The NBA prides itself on equity thus a quick run through the 30 team league shows star dust spread across in the space between Miami to Toronto and Los Angeles to Boston. However, not every part of Ghana is choked with dust during the harmattan and the same thing happens even in the most balance seeking franchise called the NBA.
For as many stars as you will see in small market San Antonio sans Tim Duncan, there is a high tendency to trip over Philadelphia Sixers or Minnesota Timberwolves. Dethroned champions, Golden State Warriors, has in a way turned the tables in recent times in the wake of capturing 2014 Most Valuable Player Kevin Durant from Oklahoma City Thunder.
Bringing in a former MVP to align with reigning MVP Steph Curry and All-Stars Klay Thompson and Draymond Green, Oakland will hold three of the top ten players in the league. Coupled with having the reigning Coach of the Year in Steve Kerr on the sideline makes it much difficult to comprehend. But this is the new NBA; a place where “small town” Memphis can hold three players on maximum contracts including the biggest contract in league history to a player whose play can’t seem to warm fans or coaches in making him an All-star.
Few years ago, it would have been inane to think Memphis would own such a record ahead of Los Angeles, New York, Miami and Chicago. The heat from getting Durant’s had barely died out before Golden State made another move to assert its dominance in the league.
By wanting $15-$20 million dollars per season for ads on jerseys, Warriors has placed itself in line for the largest payment to advertise a company logo on their kit. The season after this upcoming season where elite Point Guards Curry, Chris Paul and Russell Westbrook become unrestricted free agents, sportswear company Nike will take over from rival Adidas as kit sponsors of the NBA. The change will culminate in the introduction of advertisement of company logos on jerseys in the league. Following two outstanding seasons with a trophy to show for, Golden State’s demands are above what teams are likely to get. Per ESPN.com, $15 million will be five times Philadelphia’s annual three million dollar deal with online marketplace Stub Hub. The deal was signed in May during the just ended season and will run for three years.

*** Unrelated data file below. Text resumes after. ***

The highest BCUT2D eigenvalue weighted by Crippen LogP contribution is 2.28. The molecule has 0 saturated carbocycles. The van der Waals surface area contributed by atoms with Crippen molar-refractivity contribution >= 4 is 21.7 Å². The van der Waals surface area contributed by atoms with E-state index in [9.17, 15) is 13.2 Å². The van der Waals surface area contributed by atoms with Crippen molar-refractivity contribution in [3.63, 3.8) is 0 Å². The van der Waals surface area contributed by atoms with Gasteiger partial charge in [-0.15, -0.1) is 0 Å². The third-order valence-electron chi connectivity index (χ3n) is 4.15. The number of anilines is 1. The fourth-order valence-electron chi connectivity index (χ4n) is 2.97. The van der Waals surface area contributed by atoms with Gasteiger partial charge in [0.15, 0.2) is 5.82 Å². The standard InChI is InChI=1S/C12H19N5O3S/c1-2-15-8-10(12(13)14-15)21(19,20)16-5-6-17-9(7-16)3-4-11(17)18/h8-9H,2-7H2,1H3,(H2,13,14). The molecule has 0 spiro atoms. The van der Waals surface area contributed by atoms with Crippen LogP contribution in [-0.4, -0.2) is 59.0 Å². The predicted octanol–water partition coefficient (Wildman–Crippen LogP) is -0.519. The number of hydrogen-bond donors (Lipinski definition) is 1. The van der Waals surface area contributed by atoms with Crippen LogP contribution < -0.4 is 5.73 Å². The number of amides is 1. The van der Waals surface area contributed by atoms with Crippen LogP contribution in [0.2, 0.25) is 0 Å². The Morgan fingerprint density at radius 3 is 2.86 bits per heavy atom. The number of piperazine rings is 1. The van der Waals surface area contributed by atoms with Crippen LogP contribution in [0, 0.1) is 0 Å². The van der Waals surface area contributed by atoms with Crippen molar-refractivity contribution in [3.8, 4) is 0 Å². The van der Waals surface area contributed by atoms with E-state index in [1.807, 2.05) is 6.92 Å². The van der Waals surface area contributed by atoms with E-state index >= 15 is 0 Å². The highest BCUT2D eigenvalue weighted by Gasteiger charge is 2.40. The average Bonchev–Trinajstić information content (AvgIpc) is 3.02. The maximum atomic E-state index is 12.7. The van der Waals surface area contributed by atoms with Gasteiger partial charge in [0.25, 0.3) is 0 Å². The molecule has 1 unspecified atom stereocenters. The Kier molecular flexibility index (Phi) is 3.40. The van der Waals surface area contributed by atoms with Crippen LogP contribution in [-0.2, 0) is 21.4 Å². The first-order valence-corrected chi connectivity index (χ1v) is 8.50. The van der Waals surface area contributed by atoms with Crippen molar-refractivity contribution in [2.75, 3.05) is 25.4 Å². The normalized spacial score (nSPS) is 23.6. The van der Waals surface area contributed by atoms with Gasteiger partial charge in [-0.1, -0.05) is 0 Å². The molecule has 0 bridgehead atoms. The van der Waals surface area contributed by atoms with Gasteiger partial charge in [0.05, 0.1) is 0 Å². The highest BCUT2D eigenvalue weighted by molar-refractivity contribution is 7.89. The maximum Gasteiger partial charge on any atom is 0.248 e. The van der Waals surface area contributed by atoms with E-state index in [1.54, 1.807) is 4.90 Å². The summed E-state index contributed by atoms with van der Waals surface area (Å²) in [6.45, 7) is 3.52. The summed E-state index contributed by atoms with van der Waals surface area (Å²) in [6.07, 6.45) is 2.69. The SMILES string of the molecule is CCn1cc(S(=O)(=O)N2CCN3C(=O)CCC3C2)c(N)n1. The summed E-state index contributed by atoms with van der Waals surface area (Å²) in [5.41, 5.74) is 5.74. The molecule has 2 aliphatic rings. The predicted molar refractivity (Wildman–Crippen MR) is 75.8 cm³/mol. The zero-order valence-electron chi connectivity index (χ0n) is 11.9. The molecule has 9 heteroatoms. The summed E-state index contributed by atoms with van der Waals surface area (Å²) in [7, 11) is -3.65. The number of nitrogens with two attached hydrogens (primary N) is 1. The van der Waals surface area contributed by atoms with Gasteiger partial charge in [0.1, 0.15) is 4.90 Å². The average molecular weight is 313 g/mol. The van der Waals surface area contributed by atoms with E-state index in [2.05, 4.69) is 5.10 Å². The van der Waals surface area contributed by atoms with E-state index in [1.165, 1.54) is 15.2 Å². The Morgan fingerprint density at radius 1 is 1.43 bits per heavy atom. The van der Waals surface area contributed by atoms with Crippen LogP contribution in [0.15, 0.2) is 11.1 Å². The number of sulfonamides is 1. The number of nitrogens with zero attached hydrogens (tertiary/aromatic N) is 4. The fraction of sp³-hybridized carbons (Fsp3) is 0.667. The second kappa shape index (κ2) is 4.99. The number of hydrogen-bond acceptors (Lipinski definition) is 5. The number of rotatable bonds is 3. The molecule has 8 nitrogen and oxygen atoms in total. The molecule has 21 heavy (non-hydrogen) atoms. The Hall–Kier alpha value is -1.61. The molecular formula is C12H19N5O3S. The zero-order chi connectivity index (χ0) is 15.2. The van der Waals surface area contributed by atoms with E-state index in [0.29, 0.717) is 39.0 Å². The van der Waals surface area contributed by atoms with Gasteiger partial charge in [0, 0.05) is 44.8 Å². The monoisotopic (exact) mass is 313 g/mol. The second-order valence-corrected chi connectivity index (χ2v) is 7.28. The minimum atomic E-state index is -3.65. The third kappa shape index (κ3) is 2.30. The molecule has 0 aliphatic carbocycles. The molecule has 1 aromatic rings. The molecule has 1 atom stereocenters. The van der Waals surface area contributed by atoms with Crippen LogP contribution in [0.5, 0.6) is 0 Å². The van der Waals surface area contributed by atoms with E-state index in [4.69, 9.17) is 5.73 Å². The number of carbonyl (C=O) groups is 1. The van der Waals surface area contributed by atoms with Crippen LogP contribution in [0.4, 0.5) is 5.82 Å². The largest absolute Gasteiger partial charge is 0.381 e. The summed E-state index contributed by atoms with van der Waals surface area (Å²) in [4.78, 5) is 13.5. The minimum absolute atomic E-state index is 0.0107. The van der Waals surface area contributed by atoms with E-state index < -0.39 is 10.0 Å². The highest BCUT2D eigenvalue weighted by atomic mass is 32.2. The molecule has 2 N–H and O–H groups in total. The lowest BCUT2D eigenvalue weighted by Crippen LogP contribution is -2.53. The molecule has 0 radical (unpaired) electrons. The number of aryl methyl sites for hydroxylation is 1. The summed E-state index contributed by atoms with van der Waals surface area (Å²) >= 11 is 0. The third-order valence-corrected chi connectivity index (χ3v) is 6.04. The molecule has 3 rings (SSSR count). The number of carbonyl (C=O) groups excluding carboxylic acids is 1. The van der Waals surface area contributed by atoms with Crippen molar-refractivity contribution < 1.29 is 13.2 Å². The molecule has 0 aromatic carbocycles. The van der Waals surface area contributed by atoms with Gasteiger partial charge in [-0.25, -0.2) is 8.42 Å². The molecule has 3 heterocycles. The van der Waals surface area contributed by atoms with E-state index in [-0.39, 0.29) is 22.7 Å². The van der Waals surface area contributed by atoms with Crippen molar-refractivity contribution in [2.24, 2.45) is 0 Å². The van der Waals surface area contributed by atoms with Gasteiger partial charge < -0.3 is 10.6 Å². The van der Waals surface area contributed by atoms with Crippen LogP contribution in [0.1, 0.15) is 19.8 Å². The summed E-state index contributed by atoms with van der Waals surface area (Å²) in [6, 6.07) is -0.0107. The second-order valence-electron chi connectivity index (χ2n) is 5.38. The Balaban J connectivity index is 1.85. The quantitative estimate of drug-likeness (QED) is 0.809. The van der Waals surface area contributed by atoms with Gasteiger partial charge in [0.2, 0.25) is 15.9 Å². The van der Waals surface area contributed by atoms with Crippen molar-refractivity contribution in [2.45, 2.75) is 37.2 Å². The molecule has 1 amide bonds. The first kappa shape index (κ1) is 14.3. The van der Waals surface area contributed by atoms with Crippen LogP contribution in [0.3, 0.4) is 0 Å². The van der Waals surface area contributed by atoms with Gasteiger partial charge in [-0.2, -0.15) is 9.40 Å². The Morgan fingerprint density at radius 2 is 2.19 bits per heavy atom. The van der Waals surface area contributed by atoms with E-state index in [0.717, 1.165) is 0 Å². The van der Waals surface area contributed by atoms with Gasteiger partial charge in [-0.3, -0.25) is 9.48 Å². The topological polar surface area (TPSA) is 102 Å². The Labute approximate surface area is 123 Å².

Unlike football-the universal one- where company logos are splashed boldly across kits, companies interested in advertising on kits in the world’s pre eminent basketball league must do so with a small patch on the left side of the jersey. Getting into specifics, the patch must measure 2.5 inches by 2.5 inches. Topping up, teams can sell replica jerseys in their own stores with the logos on them or not and will not sell nationwide. Now why a company would want to fork out $15 million a year for the stringent conditions listed above, is cringing. But then, why wouldn’t a company drop all that cash on Warriors owner Joe Lacob and manager Bob Myers’ lap.
At first glance, the Warriors have morphed into the most popular team in the NBA filling up arenas with their picturesque brand of basketball. They kind of flipped the page on that, with a series of incidents against Cleveland Cavaliers and happenings in the offseason thus far. Draymond Green’s consistent low blows or kicks on Steven Adams and LeBron James was the first, Curry smacking a fan with his mouth guard was the second, Durant’s signature, the third and Green’s arrest for physical abuse ultimately means Golden State are no more darlings of the league.
In the words of Dallas Mavericks owner Mark Cuban, they are the “villains” and “good for business”. Billionaire Cuban certainly knows his way in the business world and knows the benefits of playing a team everyone hates. The logo that ends up on Warriors jersey will get millions of eyeballs in every arena that wants to see its “super” bearers suffer defeat. It also helps when the numbers prove this notion right further. The most watched telecasts this year have involved Golden State in games against Cleveland and Oklahoma. 30.8 million watched this year’s final game against Cleveland on ABC per deadline.com and 15.9 million watched on cable per SI.com as they beat Oklahoma with Durant playing alongside Westbrook.
To have two signature faces of multi-billion dollar companies-Curry for Under Armour and Nike for Durant-wearing a strip with a logo on it, is every advertising manager’s dream. In Oakland, there would be plenty of that since Klay Thompson is the face of rising Chinese sports company Anta having signed a bargain $ 2 million per year deal in 2014.
The rich getting richer, none comes as rich as the Warriors but they want more and there is nothing the NBA can do about it.
By Yaw Adjei-Mintah